Friday, June 8, 2012

Saved a Boy's Axe life

From time to time one of my hobbies is fixing up an old axe.  I don't turn them into show axes but simply make them good users again.  I like the patina look on an old axe.  I find it suits the character they already have quite well.  There's not much to it really and anyone can do it.  It's pretty easy to get down after a couple tries.  Removing the rust, reshaping the bit if needed, and a good sharpening, then find the best handle you can and hang it straight.  That's pretty much it.  Well I happened across an old Collins Boy's Axe a little while back and I put some new life back into it.  I'm not completely done yet, as I will remove a few more rust spots and give it a final sharpening.  I slipped into the woods for a few glamor shots

You find on older axes that most of the time they seemed used more for hammers than an axe.  If it's  not too bad I find the polls have a neat look about them and it just adds to their character.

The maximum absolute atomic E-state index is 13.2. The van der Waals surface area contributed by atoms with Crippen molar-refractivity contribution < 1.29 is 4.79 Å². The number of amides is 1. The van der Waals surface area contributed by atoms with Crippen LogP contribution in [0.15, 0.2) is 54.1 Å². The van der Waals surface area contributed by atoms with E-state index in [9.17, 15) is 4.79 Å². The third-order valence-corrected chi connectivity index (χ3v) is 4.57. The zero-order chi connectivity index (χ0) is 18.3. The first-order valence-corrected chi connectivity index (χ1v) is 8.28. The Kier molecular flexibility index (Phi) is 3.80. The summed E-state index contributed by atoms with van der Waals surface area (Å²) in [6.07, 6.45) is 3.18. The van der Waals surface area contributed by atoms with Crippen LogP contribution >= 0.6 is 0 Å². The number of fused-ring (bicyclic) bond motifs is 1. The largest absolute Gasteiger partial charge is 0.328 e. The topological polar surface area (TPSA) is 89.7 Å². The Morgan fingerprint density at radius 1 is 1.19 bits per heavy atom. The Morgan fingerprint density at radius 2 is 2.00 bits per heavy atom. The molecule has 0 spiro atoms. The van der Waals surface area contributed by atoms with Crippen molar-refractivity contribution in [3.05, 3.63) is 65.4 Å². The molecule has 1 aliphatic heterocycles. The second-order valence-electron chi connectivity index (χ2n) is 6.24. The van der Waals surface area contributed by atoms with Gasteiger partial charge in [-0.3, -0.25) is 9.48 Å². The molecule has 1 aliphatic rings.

When hanging the head I like to coat the wood wedge in a mixture of wood glue and a little wood filler epoxy, this makes for a very secure connection and I finish it off with a steel wedge.  The glue and steel wedge aren't necessary to hang an axe but I like to use the heck out of axes and I have never had a head slip when using this method so I'll continue to use it.   You also don't have to worry about little cracks in the haft from the steel wedge if you get any as the glue and wood filler will do their job.

The handle I found was not perfect but it was pretty good.  It was straight and the grain was decent enough that it won't cause any issues in use.

a few more shots

Here's the before pic

Head alignment

Well I'll leave you with this last shot, on the way out of the woods I spotted a doe at the entrance point.  She's center-right in the pic

      Thanks for looking and Happy Chopping!


  1. Nice looking axe there! Good tip on the wood glue and filler too!

  2. Nice job! If you scrub the head with a little lemon juice or vinegar and something less abrasive than steel wool, it will remove the rust, but leave the patina.

    I saved a boy's axe life in 2010, and that restored vintage axe is my preferred (boy's) axe today.

    1. Thanks for the tips. Never tried lemon juice before, I'll give that try.

      It's hard to beat the old axe heads. They used very good steel back in the day.